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Think you know which mineral Fool’s Gold is? You might be fooled...

You’ve probably heard the stories-a miner or prospector (or Olsen Twin) thinks they’ve struck it rich: gold! Eureka! Except when examined, the gold turns out to be a worthless other mineral. Fooled again by Fool’s Gold. But what are these minerals that lead us astray?

There are really three different minerals that are commonly referred to as “Fool’s Gold”: pyrite, chalcopyrite or biotite. Of the three, pyrite, also called iron pyrite, is the most commonly mistaken for gold because of its luster and yellowish hue.

Image shows a cubical sample of pyrite with a quartz crystal extending beneath it
A sample of pyrite and quartz. Iron pyrite, also known as Fool's Gold due to its resemblance to gold, often occurs in quartz veins. Pyrite is an important source of sulfur dioxide, which is primarily used to create sulfuric acid, an important industrial acid. In fact, consumption of sulfuric acid has been regarded as one of the best indexes of a nation's industrial development. More sulfuric acid is produced in the United States every year than any other chemical. For more information about sulfur, visit the USGS Minerals webpage.Sample provided by Carlin Green, USGS. Sample originated from Spruce Claim, Washington, and is 6.2cm in size. (Credit: Carlin Green, USGS. Public domain.)

Pyrite is the most common of the sulfide minerals, meaning it’s based around sulfur. It’s the sulfur that gives it its yellowish hue. Meanwhile, the metallic luster comes from the iron. Interestingly, although iron pyrite is the most famous Fool’s Gold, sometimes it can even fool people who know it as Fool’s Gold, because it can have actual gold in its mineral structure.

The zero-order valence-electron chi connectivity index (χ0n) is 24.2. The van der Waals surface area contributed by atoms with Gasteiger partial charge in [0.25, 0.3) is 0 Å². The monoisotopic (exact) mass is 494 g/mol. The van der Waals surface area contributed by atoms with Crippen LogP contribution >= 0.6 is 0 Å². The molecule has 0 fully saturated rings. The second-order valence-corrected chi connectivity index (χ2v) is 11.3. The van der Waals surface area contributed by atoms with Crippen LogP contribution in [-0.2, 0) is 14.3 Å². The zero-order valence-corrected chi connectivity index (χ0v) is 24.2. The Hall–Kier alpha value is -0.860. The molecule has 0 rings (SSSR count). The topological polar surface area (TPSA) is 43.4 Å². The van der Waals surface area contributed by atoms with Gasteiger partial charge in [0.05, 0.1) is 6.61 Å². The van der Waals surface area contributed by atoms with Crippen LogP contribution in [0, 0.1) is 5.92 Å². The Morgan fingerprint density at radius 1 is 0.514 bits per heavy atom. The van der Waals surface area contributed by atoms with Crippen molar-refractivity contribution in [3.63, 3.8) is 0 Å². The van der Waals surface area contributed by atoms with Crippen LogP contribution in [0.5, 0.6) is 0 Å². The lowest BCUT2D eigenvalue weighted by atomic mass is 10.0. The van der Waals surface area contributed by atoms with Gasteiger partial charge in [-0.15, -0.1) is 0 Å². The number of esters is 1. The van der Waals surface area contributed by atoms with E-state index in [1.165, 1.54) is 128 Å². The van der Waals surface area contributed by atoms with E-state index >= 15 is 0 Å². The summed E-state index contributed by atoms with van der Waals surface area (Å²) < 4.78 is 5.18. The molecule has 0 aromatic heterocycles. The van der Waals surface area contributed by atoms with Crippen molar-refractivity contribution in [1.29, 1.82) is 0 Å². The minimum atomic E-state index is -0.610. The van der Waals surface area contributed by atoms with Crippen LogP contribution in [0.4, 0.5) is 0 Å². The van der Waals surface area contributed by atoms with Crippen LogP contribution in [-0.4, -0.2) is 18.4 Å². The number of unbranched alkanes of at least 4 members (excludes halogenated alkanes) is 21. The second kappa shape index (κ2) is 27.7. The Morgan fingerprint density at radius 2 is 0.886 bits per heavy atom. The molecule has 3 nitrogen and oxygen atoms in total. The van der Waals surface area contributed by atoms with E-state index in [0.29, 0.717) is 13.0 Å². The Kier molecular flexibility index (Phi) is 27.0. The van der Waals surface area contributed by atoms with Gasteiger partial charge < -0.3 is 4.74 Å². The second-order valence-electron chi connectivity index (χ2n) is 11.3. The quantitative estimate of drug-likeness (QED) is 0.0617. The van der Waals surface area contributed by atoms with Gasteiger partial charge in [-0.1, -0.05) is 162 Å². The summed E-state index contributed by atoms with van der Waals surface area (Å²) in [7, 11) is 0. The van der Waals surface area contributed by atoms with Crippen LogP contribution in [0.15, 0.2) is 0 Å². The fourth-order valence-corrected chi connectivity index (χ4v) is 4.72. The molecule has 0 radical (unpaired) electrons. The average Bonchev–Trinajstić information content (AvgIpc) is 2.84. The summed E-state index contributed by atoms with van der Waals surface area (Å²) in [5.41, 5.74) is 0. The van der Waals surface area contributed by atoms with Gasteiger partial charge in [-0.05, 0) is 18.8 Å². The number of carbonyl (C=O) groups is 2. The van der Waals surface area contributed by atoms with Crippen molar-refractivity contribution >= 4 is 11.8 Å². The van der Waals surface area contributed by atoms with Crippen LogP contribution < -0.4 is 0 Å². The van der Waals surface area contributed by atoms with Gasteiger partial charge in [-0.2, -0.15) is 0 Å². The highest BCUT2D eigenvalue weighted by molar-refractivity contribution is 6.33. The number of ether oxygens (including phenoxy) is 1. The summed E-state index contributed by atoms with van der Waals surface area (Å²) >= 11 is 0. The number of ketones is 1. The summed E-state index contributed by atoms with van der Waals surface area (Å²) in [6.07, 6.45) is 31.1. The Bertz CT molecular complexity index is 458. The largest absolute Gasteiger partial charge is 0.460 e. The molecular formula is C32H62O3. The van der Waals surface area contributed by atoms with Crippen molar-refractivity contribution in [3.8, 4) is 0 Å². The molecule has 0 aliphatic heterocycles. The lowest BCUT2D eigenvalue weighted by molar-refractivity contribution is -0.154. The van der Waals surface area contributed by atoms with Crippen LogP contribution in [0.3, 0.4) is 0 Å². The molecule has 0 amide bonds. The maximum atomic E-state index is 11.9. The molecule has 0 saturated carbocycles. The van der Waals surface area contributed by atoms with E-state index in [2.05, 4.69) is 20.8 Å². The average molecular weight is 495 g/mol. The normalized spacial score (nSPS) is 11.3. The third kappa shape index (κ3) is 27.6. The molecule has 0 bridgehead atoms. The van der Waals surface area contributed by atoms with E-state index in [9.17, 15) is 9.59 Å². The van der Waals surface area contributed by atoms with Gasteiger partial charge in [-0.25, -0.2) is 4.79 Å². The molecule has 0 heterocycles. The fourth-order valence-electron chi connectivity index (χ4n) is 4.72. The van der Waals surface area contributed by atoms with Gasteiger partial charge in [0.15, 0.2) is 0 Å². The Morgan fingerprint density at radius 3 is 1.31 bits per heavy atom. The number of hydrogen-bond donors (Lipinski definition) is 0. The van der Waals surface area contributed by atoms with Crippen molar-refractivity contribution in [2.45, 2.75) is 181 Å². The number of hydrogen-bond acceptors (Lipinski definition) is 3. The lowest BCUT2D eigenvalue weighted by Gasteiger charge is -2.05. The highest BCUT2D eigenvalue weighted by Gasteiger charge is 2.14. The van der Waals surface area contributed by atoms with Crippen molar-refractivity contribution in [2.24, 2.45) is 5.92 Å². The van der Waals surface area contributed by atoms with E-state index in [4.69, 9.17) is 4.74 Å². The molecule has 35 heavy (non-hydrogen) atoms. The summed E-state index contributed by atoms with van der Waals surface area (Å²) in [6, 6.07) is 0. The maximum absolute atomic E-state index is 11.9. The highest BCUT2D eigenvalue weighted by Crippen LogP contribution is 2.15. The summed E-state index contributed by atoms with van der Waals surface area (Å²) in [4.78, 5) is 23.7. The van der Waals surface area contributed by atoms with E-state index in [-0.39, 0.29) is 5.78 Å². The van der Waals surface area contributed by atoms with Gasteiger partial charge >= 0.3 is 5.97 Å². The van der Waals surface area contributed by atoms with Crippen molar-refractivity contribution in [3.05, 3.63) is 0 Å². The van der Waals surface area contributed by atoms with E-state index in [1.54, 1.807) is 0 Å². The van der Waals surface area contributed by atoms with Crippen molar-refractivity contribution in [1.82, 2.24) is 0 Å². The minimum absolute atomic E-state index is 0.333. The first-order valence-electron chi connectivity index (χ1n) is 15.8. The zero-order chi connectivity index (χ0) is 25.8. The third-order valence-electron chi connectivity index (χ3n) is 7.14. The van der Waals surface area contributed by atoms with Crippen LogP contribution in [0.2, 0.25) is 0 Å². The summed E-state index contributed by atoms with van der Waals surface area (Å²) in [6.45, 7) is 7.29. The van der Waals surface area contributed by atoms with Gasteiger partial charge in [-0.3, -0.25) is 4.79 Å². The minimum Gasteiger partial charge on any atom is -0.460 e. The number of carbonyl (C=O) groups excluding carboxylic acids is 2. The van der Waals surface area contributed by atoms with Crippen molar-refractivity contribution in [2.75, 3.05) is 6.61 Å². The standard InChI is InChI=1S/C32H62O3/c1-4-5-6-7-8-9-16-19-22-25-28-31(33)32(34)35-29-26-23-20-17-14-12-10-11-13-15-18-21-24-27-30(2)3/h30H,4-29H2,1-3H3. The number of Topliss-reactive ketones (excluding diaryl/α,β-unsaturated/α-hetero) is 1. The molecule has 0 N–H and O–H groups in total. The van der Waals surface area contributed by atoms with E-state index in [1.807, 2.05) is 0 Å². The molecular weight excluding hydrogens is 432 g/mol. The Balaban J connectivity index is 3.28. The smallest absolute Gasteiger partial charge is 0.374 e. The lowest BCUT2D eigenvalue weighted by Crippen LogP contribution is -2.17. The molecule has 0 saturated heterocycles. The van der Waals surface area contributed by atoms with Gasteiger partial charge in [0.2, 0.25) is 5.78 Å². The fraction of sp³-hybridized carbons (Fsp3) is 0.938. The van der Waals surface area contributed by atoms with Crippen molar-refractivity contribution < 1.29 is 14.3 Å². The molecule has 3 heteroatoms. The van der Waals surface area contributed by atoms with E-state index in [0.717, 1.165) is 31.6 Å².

Close up of Chalcopyrite
A sample of chalcopyrite from Bingham Canyon, UT(Credit: Scott Horvath, USGS. Public domain.)

Calcopyrite is another type of iron sulfide mineral and closely related to pyrite. However, where chalcopyrite differs is in the presence of copper. In fact, chalcopyrite is one of the most important copper ores and a significant portion of porphyritic copper deposits. USGS assessed porphyritic copper resources as part of its 2014 Global Copper Assessment.

Image shows a macro image of biotite
A sample of biotite. (By Didier Descouens - Own work, CC BY-SA 4.0,

Biotite breaks the mold so far in that it is not a sulfide mineral at all, but rather related to mica. It’s not particularly yellowish, but small flakes of it in stream sediments can make a brilliant flash when light shines on it. That flash has fooled people panning for gold in streams.

So now you know, and next time the kids from the Little House on the Prairie need to learn a lesson about family values, you’ll know the end before they do!

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